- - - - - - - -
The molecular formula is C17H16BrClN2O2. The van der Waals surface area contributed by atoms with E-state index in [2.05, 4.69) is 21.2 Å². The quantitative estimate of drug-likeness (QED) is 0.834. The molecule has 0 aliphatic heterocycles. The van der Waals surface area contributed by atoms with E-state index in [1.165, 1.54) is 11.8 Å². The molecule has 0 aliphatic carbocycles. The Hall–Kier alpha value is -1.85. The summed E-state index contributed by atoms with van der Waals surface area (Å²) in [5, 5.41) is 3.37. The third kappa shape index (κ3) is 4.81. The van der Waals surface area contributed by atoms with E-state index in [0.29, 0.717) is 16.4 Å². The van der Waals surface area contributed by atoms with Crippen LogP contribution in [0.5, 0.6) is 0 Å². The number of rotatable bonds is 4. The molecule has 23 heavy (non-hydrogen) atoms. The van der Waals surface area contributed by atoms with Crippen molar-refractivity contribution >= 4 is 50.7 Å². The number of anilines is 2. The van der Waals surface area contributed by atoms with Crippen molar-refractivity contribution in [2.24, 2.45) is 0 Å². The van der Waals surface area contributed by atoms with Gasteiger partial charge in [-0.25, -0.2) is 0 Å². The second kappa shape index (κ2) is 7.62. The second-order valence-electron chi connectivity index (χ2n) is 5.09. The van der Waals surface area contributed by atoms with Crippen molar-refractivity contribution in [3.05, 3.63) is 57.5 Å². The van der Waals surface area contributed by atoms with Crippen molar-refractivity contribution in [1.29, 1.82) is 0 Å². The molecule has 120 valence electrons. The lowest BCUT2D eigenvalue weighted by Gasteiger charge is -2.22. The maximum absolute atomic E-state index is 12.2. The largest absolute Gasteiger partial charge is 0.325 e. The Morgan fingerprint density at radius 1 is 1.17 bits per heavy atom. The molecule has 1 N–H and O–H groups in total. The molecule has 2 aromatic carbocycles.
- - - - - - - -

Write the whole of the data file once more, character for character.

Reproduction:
The molecular formula is C17H16BrClN2O2. The van der Waals surface area contributed by atoms with E-state index in [2.05, 4.69) is 21.2 Å². The quantitative estimate of drug-likeness (QED) is 0.834. The molecule has 0 aliphatic heterocycles. The van der Waals surface area contributed by atoms with E-state index in [1.165, 1.54) is 11.8 Å². The molecule has 0 aliphatic carbocycles. The Hall–Kier alpha value is -1.85. The summed E-state index contributed by atoms with van der Waals surface area (Å²) in [5, 5.41) is 3.37. The third kappa shape index (κ3) is 4.81. The van der Waals surface area contributed by atoms with E-state index in [0.29, 0.717) is 16.4 Å². The van der Waals surface area contributed by atoms with Crippen LogP contribution in [0.5, 0.6) is 0 Å². The number of rotatable bonds is 4. The molecule has 23 heavy (non-hydrogen) atoms. The van der Waals surface area contributed by atoms with Crippen molar-refractivity contribution >= 4 is 50.7 Å². The number of anilines is 2. The van der Waals surface area contributed by atoms with Crippen molar-refractivity contribution in [2.24, 2.45) is 0 Å². The van der Waals surface area contributed by atoms with Gasteiger partial charge in [-0.25, -0.2) is 0 Å². The second kappa shape index (κ2) is 7.62. The second-order valence-electron chi connectivity index (χ2n) is 5.09. The van der Waals surface area contributed by atoms with Crippen molar-refractivity contribution in [3.05, 3.63) is 57.5 Å². The van der Waals surface area contributed by atoms with Crippen molar-refractivity contribution in [1.29, 1.82) is 0 Å². The molecule has 120 valence electrons. The lowest BCUT2D eigenvalue weighted by Gasteiger charge is -2.22. The maximum absolute atomic E-state index is 12.2. The largest absolute Gasteiger partial charge is 0.325 e. The Morgan fingerprint density at radius 1 is 1.17 bits per heavy atom. The molecule has 1 N–H and O–H groups in total. The molecule has 2 aromatic carbocycles.